Who Masked The Truth?
I have a confession to make, and as it is not something I do very often (or indeed ever) I had better spit it out up front: I have not so far worn a face mask at any time during the present outbreak of Wuhan virus. Not on the MTR, not on buses, not on minibuses (all of which I took last week) not in the coffee place where I get my daily brew, not in the fast food establishment where once a week I indulge in a happy meal. Admittedly the toy is still in quarantine.
What has led me to this apparently radical (or foolhardy if you prefer) decision? Well I have tried to analyse the situation based on the facts, on the science rather than the hysteria. I have also tried to put those facts in perspective.
If you have the symptoms of a cold or the flu (coughing, sneezing, fever etc), which are similar to those of the virus, then you should stay at home until you have recovered. If you must venture out, either because of urgent business or the need to consult a doctor, then wear a mask so as not to infect others. In short, the face mask is to protect other people from the illness that you are carrying. Many of the ones on sale here do very little to protect you from picking up the virus from someone else.
All the experts seem to agree that the best thing to do whether you feel unwell or not is to frequently wash your hands. That is good advice.
Of course we are all reading the sensationalised media reports, but there are also broader perspectives on reliable news websites such as CNN about viruses in the USA. As you read this column, millions of Americans are suffering from seasonal flu and over 10,000 have already died. Did you miss the news about the emergency meeting of the World Health Organisation and the press conference to announce the US travel advisory? Don’t worry, you didn’t miss anything as neither took place. Did you read that hundreds of thousands of people worldwide die every year from seasonal flu? And the average number of flu deaths per year in Hong Kong alone is 431? Probably not, as it is old information so it doesn’t count as “news”.
By way of comparison, the number of confirmed and suspected Wuhan cases in the mainland is over 50,000 and rising with the number of deaths now over 500 as of last Thursday lunchtime. We read about the deaths but did you know over 1,200 have recovered and that number too is rising.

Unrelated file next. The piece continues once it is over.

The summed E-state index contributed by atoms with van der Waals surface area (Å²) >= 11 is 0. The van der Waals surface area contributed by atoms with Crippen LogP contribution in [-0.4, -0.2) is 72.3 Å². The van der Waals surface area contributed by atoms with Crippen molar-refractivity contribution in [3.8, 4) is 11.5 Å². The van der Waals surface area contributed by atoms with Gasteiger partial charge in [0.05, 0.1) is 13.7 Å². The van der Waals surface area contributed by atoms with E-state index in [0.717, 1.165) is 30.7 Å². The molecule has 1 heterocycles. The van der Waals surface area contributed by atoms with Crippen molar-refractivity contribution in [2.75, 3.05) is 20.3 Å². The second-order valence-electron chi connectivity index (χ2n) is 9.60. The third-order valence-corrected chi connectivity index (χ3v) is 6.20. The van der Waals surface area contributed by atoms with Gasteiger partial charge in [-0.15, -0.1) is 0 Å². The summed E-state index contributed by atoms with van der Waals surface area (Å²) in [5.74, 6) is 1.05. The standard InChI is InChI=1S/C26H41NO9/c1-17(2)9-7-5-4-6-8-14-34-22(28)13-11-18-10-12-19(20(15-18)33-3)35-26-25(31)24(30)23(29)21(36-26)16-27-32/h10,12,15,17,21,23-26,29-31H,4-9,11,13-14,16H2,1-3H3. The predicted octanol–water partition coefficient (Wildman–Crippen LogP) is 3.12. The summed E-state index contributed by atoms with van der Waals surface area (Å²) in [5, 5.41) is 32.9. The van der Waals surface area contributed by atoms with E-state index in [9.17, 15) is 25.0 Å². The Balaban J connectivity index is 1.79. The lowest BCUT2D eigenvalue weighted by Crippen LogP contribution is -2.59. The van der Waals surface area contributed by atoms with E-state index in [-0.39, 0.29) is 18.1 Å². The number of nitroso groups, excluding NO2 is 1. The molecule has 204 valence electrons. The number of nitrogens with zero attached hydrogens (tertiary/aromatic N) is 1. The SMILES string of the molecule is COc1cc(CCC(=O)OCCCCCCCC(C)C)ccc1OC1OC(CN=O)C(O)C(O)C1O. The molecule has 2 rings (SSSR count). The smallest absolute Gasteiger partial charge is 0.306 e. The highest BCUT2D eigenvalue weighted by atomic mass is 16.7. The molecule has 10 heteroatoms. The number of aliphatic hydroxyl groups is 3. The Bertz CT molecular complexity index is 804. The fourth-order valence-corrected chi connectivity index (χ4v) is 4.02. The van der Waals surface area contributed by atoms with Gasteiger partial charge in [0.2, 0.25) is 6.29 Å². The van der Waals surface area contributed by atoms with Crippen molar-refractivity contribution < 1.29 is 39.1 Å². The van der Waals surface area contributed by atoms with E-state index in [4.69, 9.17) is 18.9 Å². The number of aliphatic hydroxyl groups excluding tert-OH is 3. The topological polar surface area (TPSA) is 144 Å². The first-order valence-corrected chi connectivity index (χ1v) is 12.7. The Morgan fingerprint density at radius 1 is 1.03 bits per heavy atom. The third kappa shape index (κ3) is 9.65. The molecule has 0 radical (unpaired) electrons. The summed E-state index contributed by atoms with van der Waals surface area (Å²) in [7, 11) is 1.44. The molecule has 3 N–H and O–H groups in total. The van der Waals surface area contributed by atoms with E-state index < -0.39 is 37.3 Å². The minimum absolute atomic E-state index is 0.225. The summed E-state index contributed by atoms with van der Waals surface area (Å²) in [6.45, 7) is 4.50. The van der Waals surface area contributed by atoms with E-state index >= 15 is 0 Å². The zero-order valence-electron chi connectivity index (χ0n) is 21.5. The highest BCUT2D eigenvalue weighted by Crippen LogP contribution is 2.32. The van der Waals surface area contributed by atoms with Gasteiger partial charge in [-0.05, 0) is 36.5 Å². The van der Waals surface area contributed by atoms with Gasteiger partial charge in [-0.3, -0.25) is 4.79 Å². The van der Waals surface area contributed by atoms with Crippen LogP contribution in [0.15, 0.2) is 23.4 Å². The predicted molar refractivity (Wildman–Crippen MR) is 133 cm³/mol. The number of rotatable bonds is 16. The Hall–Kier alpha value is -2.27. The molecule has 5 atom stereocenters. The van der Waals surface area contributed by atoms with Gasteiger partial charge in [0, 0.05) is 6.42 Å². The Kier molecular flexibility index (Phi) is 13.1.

Specifically on corona viruses, the Economist magazine reported recently that the Wuhan variety is the seventh to be identified. Two apparently have no impact on humans, while the two deadliest strains to date are MERS and SARS. The first had a mortality rate in excess of 30 per cent, the second around 10 per cent. Wuhan at present is averaging around two per cent. If it is indeed the situation, as some allege, that there may be significant underreporting in the number of cases either because of deliberate official understatement, or because some sufferers have only very mild symptoms, then that would suggest the actual mortality rate is even less than two percent.
Wherever there is controversy, politicians and other ne’er-do-wells will not be far behind. Some have seized upon the outbreak as another stick with which to beat the government. Certainly there are aspects of the handling which could have been better, and incredibly Macau has out organised us at least in terms of mask distribution. Whoever expected to be saying that at the time of the respective handovers? It is a measure of how low government credibility here has fallen that the community has even resorted to the old practice of clearing supermarket shelves of rice and other necessities at the first sign of trouble. Surely we should have put that kind of panic reaction behind us decades ago.
And what should we make of the formation of a new trade union for staff in the medical sector and for its first action to be to call a strike? At a time of health crisis? How the heroes of 2003 must be turning in their graves.
While doctors and scientists worldwide burn the midnight oil in an effort to develop a vaccine, how should we handle relations with the mainland and mainlanders? First we have to recognise that we are part of China and our communities are extensively inter-related. We import from there much of our food and other essential commodities. Certainly we should be minimising cross-boundary traffic for the time being, especially persons coming from the epicentre in Hubei. Surely, we can do that without vilifying the whole nation. What are we doing to help them in their hour of need? Have we forgotten already the mainlanders coming to rescue our economy in 2003?
I have to declare an interest here as I have family members normally based in Beijing who recently visited Shenzhen for the new year. They came over the border to see me, we had dinner together (see my Facebook page) and hugged warmly before they went back. They were monitored for symptoms on the way in, and again when they went back. Is that really so inadequate?
Let’s be clear, the Wuhan coronavirus is an unpleasant illness and we should do all we reasonably can to prevent its entry and spread. But cool heads make more sense than blocking roads and supermarket bunfights. Our response must be calm and proportionate. Most of us will not catch it, most of those who do will survive.
My attitude to those who insist on wearing masks is similar to my attitude to religion: I am not a regular churchgoer myself but you are welcome to believe in any creed which gives you comfort. If you want to queue up all night to spend 50 dollars on a mask that normally retails for five, then all I can say is: thank you. Just don’t expect to see me behind you in the queue.